|Total Duties + Taxes Payable||Basic Customs Duty (10%)||GST (18%)||GST Cess(if applicable)|
Thus, imports taxation is an added tax liability for retailers who import goods or services.
- Exports Taxation: Exports will be treated as zero-rated supply, i.e., no GST will be charged on exports. This is in line with the “Make in India” campaign that aims to make India a global manufacturing hub, for which exports are important.
- Import of Services: The new clause of import of services places the onus of tax payments on the service receiver when the services are provided by a person residing outside India. This mechanism is called reverse charge and will apply in certain scenarios. For example, if the assessee has no physical presence in the taxable area, then the representative of the assesse will be required to pay tax. In the absence of representation, the assesse has to appoint a representative who will be liable to pay GST. Another example is when a registered dealer is buying goods or services from an unregistered dealer. In this case, the registered dealer will have to pay the tax on supply.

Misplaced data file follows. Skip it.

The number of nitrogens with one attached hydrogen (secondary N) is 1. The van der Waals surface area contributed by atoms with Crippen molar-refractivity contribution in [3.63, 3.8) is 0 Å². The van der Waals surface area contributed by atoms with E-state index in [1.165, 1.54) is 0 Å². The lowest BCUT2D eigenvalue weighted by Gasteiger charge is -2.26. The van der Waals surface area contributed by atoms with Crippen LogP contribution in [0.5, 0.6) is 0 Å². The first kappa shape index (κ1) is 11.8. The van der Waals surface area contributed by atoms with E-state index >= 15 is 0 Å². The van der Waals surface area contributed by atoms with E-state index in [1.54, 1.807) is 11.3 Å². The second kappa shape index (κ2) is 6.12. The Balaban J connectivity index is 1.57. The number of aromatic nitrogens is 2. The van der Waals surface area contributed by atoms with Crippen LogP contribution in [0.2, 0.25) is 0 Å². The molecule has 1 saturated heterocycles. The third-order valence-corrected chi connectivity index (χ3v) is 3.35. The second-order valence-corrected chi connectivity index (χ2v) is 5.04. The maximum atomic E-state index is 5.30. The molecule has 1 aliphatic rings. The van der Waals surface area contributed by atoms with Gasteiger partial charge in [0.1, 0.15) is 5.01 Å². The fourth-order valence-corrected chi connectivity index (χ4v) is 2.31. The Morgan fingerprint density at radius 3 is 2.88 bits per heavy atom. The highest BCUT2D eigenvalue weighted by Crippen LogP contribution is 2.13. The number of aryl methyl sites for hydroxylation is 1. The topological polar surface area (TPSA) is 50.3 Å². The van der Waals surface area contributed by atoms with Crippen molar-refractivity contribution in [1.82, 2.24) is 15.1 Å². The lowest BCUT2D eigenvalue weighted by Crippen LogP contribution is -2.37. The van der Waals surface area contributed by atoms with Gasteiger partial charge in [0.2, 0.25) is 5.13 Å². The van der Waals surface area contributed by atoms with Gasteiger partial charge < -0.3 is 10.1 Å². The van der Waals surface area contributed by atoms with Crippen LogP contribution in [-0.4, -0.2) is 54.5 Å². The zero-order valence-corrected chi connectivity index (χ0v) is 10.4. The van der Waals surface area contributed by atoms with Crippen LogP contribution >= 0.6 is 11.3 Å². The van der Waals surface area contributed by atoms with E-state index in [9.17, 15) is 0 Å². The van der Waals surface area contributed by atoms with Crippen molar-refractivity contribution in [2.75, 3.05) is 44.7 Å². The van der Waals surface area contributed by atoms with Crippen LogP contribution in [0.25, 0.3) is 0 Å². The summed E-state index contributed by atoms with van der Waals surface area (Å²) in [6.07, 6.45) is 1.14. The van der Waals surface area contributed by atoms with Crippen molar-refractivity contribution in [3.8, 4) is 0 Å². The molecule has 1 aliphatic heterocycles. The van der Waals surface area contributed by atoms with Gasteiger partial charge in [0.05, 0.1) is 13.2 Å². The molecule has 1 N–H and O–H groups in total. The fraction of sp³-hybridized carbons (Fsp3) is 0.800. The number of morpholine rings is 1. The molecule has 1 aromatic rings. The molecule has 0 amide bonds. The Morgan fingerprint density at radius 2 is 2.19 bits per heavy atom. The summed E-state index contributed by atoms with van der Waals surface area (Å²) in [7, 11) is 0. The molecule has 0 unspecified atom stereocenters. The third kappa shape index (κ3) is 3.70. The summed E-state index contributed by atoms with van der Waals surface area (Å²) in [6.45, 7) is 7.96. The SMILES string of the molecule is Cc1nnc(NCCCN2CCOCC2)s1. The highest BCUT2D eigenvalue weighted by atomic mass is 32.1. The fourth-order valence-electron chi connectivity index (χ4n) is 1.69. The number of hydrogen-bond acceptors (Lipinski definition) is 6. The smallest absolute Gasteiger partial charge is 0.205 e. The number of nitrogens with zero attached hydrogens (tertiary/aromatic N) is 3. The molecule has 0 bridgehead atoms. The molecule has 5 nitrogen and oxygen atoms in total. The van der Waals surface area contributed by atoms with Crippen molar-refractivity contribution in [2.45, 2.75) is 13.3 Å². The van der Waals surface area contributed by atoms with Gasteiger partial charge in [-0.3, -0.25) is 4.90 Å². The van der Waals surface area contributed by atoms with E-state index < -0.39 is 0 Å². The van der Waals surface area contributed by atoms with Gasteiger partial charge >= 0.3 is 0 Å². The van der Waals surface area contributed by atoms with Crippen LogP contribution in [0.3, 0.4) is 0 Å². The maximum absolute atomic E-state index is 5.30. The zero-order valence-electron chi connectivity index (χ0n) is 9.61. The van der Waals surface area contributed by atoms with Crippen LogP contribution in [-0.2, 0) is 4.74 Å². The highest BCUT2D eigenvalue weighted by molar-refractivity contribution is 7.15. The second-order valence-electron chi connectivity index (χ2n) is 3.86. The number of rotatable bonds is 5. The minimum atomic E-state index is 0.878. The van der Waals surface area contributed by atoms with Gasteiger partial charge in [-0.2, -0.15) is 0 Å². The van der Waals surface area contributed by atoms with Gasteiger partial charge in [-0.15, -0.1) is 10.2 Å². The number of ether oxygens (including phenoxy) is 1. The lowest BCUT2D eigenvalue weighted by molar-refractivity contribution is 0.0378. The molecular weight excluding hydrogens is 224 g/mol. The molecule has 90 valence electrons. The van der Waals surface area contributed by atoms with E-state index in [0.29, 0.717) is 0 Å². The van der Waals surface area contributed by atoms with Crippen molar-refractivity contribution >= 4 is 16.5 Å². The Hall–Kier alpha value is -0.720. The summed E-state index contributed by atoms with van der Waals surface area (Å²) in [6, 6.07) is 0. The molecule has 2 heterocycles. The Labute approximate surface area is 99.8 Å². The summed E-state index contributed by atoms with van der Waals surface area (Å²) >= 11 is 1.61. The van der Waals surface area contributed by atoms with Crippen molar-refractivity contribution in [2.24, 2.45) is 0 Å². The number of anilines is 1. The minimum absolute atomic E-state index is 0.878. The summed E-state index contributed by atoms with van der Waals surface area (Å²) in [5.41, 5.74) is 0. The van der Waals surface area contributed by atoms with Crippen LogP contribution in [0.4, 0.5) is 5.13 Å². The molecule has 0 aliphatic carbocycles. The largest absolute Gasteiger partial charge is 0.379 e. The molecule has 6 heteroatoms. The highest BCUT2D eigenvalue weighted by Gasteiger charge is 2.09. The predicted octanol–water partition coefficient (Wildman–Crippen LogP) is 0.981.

- Need for restructuring working capital: A major shift is that GST is based on “transaction value” rather than MRP. In the old system, CVD was charged as a percentage of the MRP. Under GST, IGST will be charged as a percentage of the transaction value. This will affect the cash reserves of retailers and wholesalers, and they will need to reassess their working capital needs.
On the whole, GST is expected to bring domestic players at par with large multinational corporations due to the renewed import and export norms and the rules for FMCG suppliers. This is a good sign for Indian trade and exports in general, and thus the implementation of GST shows promise to propel India onto the international trade arena.Visit our GST blog to know more about GST and keep track of latest.
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What is Working Capital?